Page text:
Tally of 91% of Israeli Vote Reportedly Shows Deadlocked Knesset

Israeli Prime Minister Benjamin Netanyahu (R) and Defence Minister Avigdor Liberman speak to the press at the scene of a shooting outside Max Brenner restaurant in Sarona Market on June 8, 2016 in Tel Aviv, Israel. According to police reports, four Israelis were killed and several others wounded when two …
Lior Mizrahi/Getty

As official Israeli election results continue to trickle out, a major Israeli television network is reporting that around 91% of the national vote has already been counted and the results evidence no clear path to victory for any candidate.

According to Channel 12, the vast majority of votes have been counted, but the Central Elections Committee (CEC) is being extra cautious with recounts and has held back releasing most final results pending extra scrutiny of the ballots.

As of this writing, only 64.10% of the official results have been released by the CEC.

Israel’s Channel 12 cited a source inside the CEC as saying that the vote, with about 91% counted, reflected the following results:

Prime Minister Benjamin Netanyahu’s Likud and Benny Gantz’s Blue and White tied with 32 Knesset seats each; the Arab Joint List with 12 ; the ultra-Orthodox Shas and Yisrael Beytenu headed by Avigdor Lieberman have 9 seats each; United Torah Judaism with 8; Yamina with 7; the leftist Labor-Gesher with 6; and the leftist Democratic Camp has 5.

If the television report is accurate, Netanyahu’s right-wing bloc would have a total of 56 seats, the so-called center-left would have 55 and Lieberman’s party has 9.  This means Lieberman’s party is needed by both Netanyahu and Gantz to form a coalition consisting of more than 60 seats in the 120 seat Knesset.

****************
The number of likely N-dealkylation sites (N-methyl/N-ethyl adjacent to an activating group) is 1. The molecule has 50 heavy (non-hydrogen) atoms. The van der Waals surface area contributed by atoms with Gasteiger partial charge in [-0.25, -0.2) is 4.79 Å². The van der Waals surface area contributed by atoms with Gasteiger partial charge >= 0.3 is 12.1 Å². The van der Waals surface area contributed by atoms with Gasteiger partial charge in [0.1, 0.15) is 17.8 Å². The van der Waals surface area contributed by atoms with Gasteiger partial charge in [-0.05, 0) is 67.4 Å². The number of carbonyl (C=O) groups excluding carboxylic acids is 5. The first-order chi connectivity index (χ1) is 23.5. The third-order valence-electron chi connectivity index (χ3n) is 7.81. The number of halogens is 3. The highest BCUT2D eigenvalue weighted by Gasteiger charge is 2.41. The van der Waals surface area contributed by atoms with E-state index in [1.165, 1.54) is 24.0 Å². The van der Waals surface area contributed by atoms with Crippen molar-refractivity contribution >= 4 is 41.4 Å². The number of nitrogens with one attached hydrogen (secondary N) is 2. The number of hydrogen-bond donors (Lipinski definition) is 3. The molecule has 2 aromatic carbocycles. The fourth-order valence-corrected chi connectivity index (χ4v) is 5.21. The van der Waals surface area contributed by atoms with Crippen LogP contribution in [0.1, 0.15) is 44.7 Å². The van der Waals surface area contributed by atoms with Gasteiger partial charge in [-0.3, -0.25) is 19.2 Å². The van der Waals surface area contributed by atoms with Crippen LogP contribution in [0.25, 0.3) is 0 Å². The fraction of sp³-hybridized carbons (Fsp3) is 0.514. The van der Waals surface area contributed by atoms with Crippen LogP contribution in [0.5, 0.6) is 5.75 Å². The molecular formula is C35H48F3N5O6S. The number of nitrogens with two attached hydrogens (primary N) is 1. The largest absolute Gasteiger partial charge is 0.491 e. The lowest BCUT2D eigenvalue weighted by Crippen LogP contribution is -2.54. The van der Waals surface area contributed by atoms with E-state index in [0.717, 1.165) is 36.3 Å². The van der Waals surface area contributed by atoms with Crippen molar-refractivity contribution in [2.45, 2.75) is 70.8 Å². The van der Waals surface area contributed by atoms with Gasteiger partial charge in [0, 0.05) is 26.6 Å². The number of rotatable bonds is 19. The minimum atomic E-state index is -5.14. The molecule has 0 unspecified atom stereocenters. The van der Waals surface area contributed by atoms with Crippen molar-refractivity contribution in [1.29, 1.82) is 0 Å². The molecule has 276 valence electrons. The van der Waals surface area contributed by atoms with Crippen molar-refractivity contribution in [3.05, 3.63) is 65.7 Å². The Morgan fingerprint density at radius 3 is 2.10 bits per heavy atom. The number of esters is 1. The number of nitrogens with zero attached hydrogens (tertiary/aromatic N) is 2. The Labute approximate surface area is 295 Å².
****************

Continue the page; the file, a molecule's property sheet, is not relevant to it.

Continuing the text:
Lieberman has repeatedly vowed to reject any coalition between Netanyahu and ultra-religious parties, instead vowing to attempt a national unity government that encompasses both Likud and Blue and White. Such unity talks could spell trouble for Netanyahu since Gantz has said that he is open to a grand coalition with Likud if the party first dumps the longtime Israeli leader and replaces Netanyahu with a new party head.

Ultimately, it will be the size of each party after final results that will determine whether Gantz or Netanyahu will have the first shot at forming a coalition. It could take weeks of negotiations to eventually form a coalition.

Unless the final results are dramatically different, it appears that Netanyahu does not have a clear-cut path to a right-wing majority and the country seems headed to extensive coalition talks.

Aaron Klein is Breitbart’s Jerusalem bureau chief and senior investigative reporter. He is a New York Times bestselling author and hosts the popular weekend talk radio program, “Aaron Klein Investigative Radio.” Follow him on Twitter @AaronKleinShow. Follow him on Facebook.


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